November 3, 2008

Good day team,

A few years ago, I attended a public speaking class for two days.  In a nutshell, it was painful.  There were 20 people in the class from lots of different companies here in Portland. We were all strangers to each other, but over the course of the class,  we got to know each other in ways we could not have imagined.

Simply put, standing up in front of other people and speaking makes most people extremely nervous and vulnerable. In our class, we all experienced painful moments of stuttering, silence, lots of ‘umming’ and ‘aheming’, and all sorts of odd looking body movements.  One woman ran from the room each time it was her turn to speak and we would have to coax her back so she could complete her assignment.  My personal experience was thatthe group was very supportive, forgiving, and compassionate.  When people suffer together, they come together in profound ways and our little group did just that.

I learned that public speaking is an art and not something that comes automatically to anyone. There’s no doubt, some people are better at it than others, but after two days of videotaping, coaching and open feedback from fellow participants, you learn that even the most comfortable public speakers have a lot to learn. You focus on how to stand, what your gestures look like, what tone of voice to use for different messages, when to pause appropriately, how to make eye contact, etc. After hours of grueling practice and honest feedback, you begin to learn the tricks to effective presentation. But, learning how to be an effective public speaker can also become an obstacle to the audience believing in you and your message. If you follow the rules too closely the audience can feel like you’re trying to sell them something and within moments, they will become suspicious of you and your message.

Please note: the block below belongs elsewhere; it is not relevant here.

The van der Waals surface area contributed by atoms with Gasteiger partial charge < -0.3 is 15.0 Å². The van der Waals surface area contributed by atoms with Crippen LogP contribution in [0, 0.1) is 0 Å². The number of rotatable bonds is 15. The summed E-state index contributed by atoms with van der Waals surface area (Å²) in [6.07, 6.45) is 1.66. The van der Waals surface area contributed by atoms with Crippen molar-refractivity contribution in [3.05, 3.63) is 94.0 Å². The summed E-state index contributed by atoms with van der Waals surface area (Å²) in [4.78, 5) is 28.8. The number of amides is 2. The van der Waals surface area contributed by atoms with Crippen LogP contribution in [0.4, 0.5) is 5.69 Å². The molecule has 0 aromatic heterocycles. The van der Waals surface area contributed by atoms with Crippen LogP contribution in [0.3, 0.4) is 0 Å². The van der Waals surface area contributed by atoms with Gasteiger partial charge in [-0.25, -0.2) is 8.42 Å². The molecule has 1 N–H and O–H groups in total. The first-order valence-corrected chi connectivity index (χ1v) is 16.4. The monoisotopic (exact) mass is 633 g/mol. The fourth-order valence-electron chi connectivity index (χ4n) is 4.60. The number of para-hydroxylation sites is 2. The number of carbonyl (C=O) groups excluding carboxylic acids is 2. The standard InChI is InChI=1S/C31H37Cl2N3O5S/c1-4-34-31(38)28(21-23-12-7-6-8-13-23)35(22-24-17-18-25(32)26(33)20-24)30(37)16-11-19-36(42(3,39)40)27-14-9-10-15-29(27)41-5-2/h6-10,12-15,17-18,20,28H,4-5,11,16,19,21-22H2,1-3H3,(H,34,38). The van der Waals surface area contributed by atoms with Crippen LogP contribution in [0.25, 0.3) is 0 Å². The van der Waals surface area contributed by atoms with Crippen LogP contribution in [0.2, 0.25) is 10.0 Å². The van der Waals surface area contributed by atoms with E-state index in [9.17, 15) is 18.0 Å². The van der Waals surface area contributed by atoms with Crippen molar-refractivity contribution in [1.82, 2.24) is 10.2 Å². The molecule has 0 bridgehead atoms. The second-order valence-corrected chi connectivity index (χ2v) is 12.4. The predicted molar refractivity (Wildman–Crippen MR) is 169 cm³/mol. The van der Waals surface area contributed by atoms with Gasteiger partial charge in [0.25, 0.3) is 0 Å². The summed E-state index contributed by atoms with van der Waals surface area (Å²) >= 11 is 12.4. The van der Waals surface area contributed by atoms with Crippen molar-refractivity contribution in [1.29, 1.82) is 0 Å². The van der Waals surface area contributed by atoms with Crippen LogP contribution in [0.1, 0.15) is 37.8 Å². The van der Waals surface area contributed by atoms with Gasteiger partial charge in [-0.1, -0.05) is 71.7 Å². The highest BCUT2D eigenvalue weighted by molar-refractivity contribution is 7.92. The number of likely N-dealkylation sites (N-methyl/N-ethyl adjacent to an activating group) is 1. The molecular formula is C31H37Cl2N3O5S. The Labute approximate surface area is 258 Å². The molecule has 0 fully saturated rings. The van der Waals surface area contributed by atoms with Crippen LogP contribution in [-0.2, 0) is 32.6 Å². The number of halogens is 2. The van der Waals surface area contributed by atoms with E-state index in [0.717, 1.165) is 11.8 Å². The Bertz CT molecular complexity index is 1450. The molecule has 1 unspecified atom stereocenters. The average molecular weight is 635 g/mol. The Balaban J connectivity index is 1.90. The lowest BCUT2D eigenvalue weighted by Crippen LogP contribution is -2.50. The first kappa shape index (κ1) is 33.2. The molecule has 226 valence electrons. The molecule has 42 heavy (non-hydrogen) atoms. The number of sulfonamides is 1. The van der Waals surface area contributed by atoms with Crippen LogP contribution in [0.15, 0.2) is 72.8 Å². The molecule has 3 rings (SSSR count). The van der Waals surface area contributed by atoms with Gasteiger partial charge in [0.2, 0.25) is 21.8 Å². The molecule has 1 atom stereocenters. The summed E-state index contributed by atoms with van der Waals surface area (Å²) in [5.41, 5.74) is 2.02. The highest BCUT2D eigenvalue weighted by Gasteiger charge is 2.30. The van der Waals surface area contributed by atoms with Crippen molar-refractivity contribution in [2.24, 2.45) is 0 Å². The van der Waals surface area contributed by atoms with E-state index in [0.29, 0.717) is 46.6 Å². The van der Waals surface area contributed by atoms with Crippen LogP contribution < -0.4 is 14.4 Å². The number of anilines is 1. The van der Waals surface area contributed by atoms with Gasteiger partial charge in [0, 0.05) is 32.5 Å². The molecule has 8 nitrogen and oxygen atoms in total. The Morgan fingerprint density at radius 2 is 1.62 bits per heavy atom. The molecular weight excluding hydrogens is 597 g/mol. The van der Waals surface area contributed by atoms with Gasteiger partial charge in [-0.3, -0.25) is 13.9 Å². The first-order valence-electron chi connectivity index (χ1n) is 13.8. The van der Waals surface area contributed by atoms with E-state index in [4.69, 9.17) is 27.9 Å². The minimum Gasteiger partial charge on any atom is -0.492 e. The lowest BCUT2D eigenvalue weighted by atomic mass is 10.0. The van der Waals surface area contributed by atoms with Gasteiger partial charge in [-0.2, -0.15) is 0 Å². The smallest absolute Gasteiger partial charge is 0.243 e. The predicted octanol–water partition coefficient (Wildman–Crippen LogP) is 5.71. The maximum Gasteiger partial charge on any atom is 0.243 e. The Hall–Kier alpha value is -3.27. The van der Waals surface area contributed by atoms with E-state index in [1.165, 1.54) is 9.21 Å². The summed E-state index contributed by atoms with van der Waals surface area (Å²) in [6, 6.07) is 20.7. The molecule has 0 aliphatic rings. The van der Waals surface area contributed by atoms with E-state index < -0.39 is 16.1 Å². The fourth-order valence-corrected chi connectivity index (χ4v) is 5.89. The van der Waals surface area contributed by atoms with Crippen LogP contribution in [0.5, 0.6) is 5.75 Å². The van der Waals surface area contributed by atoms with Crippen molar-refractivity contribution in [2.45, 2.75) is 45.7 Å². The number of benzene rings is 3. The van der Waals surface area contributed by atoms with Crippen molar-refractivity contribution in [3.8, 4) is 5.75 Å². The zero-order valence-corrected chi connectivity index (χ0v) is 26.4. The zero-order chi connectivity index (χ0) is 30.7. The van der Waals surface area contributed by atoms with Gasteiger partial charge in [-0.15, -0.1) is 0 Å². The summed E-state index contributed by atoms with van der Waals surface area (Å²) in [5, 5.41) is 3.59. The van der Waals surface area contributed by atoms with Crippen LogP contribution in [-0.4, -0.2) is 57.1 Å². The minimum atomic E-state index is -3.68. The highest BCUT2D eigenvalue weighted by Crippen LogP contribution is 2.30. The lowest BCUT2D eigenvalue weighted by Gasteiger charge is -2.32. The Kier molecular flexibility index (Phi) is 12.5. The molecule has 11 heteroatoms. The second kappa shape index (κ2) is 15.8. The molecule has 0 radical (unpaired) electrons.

In the November 2008 Harvard Business Review, there’s a good article about “How to Become an Authentic Speaker”, by Nick Morgan. Here are some excerpts from his article.

“Authenticity – including the ability to communicate authentically with others – has become on important leadership attribute. When leaders have it, they can inspire their followers to make extraordinary efforts on behalf of their organizations. When they don’t, cynicism prevails and few employees do more than the minimum necessary to get by. We all know by now the power of nonverbal communication – what I call the ‘second conversation’. If your spoken message and your body language are mismatched, audiences will respond to the non-verbal message every time. Gestures speak louder than words. And that means you can’t just stand up and tell the truth.”

Our author goes on to say that you cannot rehearse authenticity and that leaves you in a quandary about how to be more effective without looking practiced. The classic suggestions you’re given in these presentation and public speaking courses i.e., maintaing eye contact, spreading your arms, walking out from behind the podium, etc.,  can often back fire.  They make you appear inauthentic and the audience sees you as being artificial.